Long shunned, nuclear plants are getting a second look. Are they safe, clean, and efficient enough to start building again? Here’s everything you need to know:
Is there a nuclear energy revival?
In most of the world, not quite yet — but there is certainly renewed interest. The combination of climate change and a global energy crunch caused by Russia’s invasion of Ukraine is making nuclear power look much more attractive. Once hailed as a cleaner, more bountiful alternative to fossil fuels, nuclear power saw its prospects dim after the accident at Three Mile Island in the U.S., the Chernobyl catastrophe in Ukraine, and the meltdowns at Japan’s Fukushima plant in 2011.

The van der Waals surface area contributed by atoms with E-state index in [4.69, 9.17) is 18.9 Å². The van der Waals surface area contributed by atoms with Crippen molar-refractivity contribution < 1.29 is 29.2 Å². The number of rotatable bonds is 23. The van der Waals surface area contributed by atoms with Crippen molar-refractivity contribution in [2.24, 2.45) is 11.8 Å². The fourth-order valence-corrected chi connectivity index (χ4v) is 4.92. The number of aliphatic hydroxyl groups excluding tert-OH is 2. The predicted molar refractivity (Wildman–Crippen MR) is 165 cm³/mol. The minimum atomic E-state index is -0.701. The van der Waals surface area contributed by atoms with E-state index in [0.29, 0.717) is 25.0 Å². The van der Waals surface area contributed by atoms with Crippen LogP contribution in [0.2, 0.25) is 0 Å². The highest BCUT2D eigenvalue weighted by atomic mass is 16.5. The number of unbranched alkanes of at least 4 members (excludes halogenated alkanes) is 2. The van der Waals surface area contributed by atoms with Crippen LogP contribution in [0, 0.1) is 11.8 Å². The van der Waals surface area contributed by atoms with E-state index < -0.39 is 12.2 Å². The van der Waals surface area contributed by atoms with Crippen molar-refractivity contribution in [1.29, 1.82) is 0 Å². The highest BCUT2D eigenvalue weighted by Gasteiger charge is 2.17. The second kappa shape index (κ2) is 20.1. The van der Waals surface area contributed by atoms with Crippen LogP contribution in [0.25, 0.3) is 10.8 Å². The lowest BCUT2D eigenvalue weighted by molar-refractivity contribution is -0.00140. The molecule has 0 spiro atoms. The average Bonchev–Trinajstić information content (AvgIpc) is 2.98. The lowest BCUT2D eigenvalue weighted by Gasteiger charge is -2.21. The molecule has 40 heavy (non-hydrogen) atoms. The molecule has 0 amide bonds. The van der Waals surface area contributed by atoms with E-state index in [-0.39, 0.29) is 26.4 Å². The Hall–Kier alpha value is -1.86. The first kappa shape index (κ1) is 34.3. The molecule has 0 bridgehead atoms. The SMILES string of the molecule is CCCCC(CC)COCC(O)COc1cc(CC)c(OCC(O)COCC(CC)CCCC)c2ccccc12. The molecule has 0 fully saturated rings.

“SMRs as a class have a potential to change the economics,” said Robert Rosner, a physicist at the University of Chicago. But critics argue SMRs don’t produce enough electricity to justify the cost per unit — and the Utah project has already been forced to downsize because of cost overruns.